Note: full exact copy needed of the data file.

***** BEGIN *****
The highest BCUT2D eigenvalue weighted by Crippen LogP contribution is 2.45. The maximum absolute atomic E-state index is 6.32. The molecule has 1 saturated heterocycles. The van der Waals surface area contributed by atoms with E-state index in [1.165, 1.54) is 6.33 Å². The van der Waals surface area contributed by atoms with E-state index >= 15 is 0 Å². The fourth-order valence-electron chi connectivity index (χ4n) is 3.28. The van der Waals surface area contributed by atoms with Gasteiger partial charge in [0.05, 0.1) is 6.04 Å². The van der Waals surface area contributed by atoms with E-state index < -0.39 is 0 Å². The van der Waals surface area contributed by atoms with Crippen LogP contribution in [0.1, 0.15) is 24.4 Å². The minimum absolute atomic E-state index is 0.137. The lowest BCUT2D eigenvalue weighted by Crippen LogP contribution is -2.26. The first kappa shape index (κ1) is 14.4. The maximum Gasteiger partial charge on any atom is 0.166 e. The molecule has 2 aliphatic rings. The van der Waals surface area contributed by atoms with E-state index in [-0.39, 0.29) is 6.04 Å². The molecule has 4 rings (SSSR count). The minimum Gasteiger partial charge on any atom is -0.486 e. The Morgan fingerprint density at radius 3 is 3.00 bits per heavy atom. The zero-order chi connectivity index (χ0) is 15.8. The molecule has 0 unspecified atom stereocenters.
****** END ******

The highest BCUT2D eigenvalue weighted by Crippen LogP contribution is 2.45. The maximum absolute atomic E-state index is 6.32. The molecule has 1 saturated heterocycles. The van der Waals surface area contributed by atoms with E-state index in [1.165, 1.54) is 6.33 Å². The van der Waals surface area contributed by atoms with E-state index >= 15 is 0 Å². The fourth-order valence-electron chi connectivity index (χ4n) is 3.28. The van der Waals surface area contributed by atoms with Gasteiger partial charge in [0.05, 0.1) is 6.04 Å². The van der Waals surface area contributed by atoms with E-state index < -0.39 is 0 Å². The van der Waals surface area contributed by atoms with Crippen LogP contribution in [0.1, 0.15) is 24.4 Å². The minimum absolute atomic E-state index is 0.137. The lowest BCUT2D eigenvalue weighted by Crippen LogP contribution is -2.26. The first kappa shape index (κ1) is 14.4. The maximum Gasteiger partial charge on any atom is 0.166 e. The molecule has 2 aliphatic rings. The van der Waals surface area contributed by atoms with E-state index in [-0.39, 0.29) is 6.04 Å². The molecule has 4 rings (SSSR count). The minimum Gasteiger partial charge on any atom is -0.486 e. The Morgan fingerprint density at radius 3 is 3.00 bits per heavy atom. The zero-order chi connectivity index (χ0) is 15.8. The molecule has 0 unspecified atom stereocenters.